Culture, Cognition, and Consent: Who Perceives What, and Why, in 'Acquaintance Rape' Cases
Dan M. Kahan
Yale University - Law School; Annenberg Public Policy Center, University of Pennsylvania; Harvard University - Edmond J. Safra Center for Ethics
December 12, 2009
University of Pennsylvania Law Review, Forthcoming
CELS 2009 4th Annual Conference on Empirical Legal Studies Paper
Yale Law School, Public Law Working Paper No. 196
This paper uses the theory of cultural cognition to examine the debate over rape-law reform. Cultural cognition refers to the tendency of individuals to conform their perceptions of legally consequential facts to their defining group commitments. Results of an original experimental study (N = 1,500) confirmed the impact of cultural cognition on perceptions of fact in a controversial acquaintance-rape case. The major finding was that a hierarchical worldview, as opposed to an egalitarian one, inclined individuals to perceive that the defendant reasonably understood the complainant as consenting to sex despite her repeated verbal objections. The effect of hierarchy in inclining subjects to favor acquittal was greatest among women; this finding was consistent with the hypothesis that hierarchical women have a distinctive interest in stigmatizing rape complainants whose behavior deviates from hierarchical gender norms. The study also found that cultural predispositions have a much larger impact on outcome judgments than do legal definitions, variations in which had either no or a small impact on the likelihood subjects would support or oppose conviction. The paper links date-rape reform to a class of controversies in law that reflect symbolic status competition between opposing cultural groups, and addresses the normative implications of this conclusion.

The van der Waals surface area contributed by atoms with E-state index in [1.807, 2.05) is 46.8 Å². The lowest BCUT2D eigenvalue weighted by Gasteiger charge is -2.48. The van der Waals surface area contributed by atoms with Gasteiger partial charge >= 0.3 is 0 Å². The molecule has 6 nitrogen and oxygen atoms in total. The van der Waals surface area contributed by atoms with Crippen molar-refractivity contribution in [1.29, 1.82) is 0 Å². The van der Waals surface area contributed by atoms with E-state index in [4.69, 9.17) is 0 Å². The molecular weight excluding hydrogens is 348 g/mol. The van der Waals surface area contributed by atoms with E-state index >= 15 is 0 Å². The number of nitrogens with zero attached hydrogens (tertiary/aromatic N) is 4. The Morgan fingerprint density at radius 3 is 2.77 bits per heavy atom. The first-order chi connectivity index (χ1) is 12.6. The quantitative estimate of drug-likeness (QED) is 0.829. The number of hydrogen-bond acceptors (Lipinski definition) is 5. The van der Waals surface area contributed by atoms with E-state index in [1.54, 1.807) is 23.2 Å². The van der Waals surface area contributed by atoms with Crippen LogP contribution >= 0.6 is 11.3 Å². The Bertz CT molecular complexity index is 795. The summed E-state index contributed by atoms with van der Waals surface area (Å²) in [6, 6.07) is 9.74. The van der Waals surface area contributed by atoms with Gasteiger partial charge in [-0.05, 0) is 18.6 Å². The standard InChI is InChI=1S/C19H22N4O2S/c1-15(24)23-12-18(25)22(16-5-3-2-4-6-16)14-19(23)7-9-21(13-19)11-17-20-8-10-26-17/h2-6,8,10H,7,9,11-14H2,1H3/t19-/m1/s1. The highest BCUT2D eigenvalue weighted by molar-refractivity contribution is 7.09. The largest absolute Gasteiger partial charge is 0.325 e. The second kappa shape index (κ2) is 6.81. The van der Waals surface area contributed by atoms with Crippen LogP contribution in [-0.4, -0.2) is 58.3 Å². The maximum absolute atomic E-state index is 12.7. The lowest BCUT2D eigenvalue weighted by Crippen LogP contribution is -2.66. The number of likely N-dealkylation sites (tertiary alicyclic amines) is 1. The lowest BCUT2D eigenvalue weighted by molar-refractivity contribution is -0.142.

Number of Pages in PDF File: 75
Keywords: cultural cognition, criminal law, rape
Date posted: July 22, 2009 ; Last revised: April 16, 2013
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